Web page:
Here are some steps developers can take to make sure projects aren’t derailed by air quality concerns:
- Involve outside experts as soon as possible – ideally prior to site acquisition – so they can review design proposals and identify potential air quality issues and broader environmental constraints in order to manage and mitigate them as the project proceeds.
- Engage early with local planning authorities to minimise the risk of surprises when the planning application is submitted. Verde has long experience with this type of engagement and can guide you through the process.
- Ensure that the planning submission meets the expectations of the regulators. This doesn’t mean over-specifying the air quality assessment, but making sure that the relevant risks are clearly understood and will be controlled as part of the development process.
The impact of both dust and vehicle emissions during the construction phase will have been considered within the EIS and there is likely to be a number of Environmental Commitments/Requirements emanating from the reference documents. Environmental Control Measures assist in meeting these commitments/requirements.
Air Pollution Environmental Control Measures
- In situations where the source of dust is within 25m of sensitive receptors (e.g., Designated Conservation Areas or residential housing, schools, hospitals, places of worship, sports centres and shopping areas (i.e., places where members of the public are likely to be regularly present)) the erection of screens (permeable or semi-permeable fences) should be considered.
- Burning of any material on site should be strictly prohibited.
- Haulage vehicles transporting gravel and other similar materials to site should be covered.
- Access and exit of vehicles should be restricted to certain access/exit points.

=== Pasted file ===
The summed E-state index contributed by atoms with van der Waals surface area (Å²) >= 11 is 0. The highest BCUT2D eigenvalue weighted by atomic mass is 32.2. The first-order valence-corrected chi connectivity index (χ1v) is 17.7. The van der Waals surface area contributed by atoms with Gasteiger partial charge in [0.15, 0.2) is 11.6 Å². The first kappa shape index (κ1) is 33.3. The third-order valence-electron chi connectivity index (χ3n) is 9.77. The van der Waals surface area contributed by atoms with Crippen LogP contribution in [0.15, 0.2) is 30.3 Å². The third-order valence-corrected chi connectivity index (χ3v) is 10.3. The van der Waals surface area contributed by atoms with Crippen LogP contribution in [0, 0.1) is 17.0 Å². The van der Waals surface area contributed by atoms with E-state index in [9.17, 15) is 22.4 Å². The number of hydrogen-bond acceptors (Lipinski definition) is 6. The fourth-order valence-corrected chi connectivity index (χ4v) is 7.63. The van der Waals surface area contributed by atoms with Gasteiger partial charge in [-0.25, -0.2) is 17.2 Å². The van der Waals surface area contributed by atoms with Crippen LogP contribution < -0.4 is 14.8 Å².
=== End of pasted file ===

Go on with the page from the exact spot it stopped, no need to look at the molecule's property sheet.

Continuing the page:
- Vehicle speed restrictions should be considered.
- Stockpiles should be covered.
- Gravel should be used at site exit points to remove caked-on dirt from tyres and tracks.
- Equipment should be washed at the end of each work day.
- Hard surfaced roads should be wet-swept to remove any deposited materials.
- Unsurfaced roads should be restricted to essential site traffic only.
- Wheel-washing facilities should be located at all exits from the construction site.
- Dust production as a result of site activity should be minimized by regular cleaning of the site access roads using vacuum road sweepers and washers. Access roads should be cleaned at least 0.5 km on either side of the approach roads to the access points.
- The frequency of cleaning should be determined by the Site Agent and is weather and activity dependent.
- Stockpiles height should be kept to a minimum and slopes should be gentle to avoid windblown soil dust.
- The following should be damped down during warm and sunny weather:
- Unpaved areas subject to traffic and wind;
- Structures and buildings during demolition;
- Areas where there will be loading and unloading of dust-generating materials, and
Construction Environmental Control Measures
- Where dust monitoring is a condition of planning permission granted for the operation of borrow pits, the requirements of the planning authority should be adhered to. Where specific emission limits are not set, a general guide that might be adopted is 1mg/m3. Batneec Guidance Note for the Extraction of Minerals (Environmental Protection Agency, 1997).
- Where required, a schedule for dust monitoring, recording and reporting should be drawn up.
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